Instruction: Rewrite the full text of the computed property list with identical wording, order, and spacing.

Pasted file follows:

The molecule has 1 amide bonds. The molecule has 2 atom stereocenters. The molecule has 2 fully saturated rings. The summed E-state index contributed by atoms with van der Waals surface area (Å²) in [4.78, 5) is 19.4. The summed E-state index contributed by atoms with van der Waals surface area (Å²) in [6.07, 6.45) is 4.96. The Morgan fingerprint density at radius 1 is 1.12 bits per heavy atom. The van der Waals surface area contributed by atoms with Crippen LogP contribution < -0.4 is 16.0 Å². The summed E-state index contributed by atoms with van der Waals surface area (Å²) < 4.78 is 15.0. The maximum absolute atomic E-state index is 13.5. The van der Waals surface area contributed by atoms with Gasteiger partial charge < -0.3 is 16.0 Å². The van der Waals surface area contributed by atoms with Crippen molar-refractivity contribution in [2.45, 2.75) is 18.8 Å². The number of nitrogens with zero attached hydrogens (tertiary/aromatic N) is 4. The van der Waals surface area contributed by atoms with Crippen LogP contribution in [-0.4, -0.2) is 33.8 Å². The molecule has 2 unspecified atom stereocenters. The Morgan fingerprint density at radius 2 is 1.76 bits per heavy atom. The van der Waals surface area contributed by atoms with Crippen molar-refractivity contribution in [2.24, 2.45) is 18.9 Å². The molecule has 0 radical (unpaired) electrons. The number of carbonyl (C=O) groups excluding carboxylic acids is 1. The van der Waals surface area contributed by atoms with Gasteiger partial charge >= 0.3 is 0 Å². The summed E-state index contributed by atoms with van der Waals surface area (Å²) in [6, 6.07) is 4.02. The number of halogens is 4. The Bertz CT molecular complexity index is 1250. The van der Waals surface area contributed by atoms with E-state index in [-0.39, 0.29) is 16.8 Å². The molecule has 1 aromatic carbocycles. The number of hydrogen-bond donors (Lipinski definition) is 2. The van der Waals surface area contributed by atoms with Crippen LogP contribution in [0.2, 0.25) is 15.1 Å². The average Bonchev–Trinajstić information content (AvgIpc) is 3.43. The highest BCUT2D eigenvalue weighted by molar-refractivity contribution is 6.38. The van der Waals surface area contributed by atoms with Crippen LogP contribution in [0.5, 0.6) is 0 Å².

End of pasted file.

The molecule has 1 amide bonds. The molecule has 2 atom stereocenters. The molecule has 2 fully saturated rings. The summed E-state index contributed by atoms with van der Waals surface area (Å²) in [4.78, 5) is 19.4. The summed E-state index contributed by atoms with van der Waals surface area (Å²) in [6.07, 6.45) is 4.96. The Morgan fingerprint density at radius 1 is 1.12 bits per heavy atom. The van der Waals surface area contributed by atoms with Crippen LogP contribution < -0.4 is 16.0 Å². The summed E-state index contributed by atoms with van der Waals surface area (Å²) < 4.78 is 15.0. The maximum absolute atomic E-state index is 13.5. The van der Waals surface area contributed by atoms with Gasteiger partial charge < -0.3 is 16.0 Å². The van der Waals surface area contributed by atoms with Crippen molar-refractivity contribution in [2.45, 2.75) is 18.8 Å². The number of nitrogens with zero attached hydrogens (tertiary/aromatic N) is 4. The van der Waals surface area contributed by atoms with Crippen LogP contribution in [-0.4, -0.2) is 33.8 Å². The molecule has 2 unspecified atom stereocenters. The Morgan fingerprint density at radius 2 is 1.76 bits per heavy atom. The van der Waals surface area contributed by atoms with Crippen molar-refractivity contribution in [2.24, 2.45) is 18.9 Å². The molecule has 0 radical (unpaired) electrons. The number of carbonyl (C=O) groups excluding carboxylic acids is 1. The van der Waals surface area contributed by atoms with Gasteiger partial charge >= 0.3 is 0 Å². The summed E-state index contributed by atoms with van der Waals surface area (Å²) in [6, 6.07) is 4.02. The number of halogens is 4. The Bertz CT molecular complexity index is 1250. The van der Waals surface area contributed by atoms with E-state index in [-0.39, 0.29) is 16.8 Å². The molecule has 1 aromatic carbocycles. The number of hydrogen-bond donors (Lipinski definition) is 2. The van der Waals surface area contributed by atoms with Crippen LogP contribution in [0.2, 0.25) is 15.1 Å². The average Bonchev–Trinajstić information content (AvgIpc) is 3.43. The highest BCUT2D eigenvalue weighted by molar-refractivity contribution is 6.38. The van der Waals surface area contributed by atoms with Crippen LogP contribution in [0.5, 0.6) is 0 Å².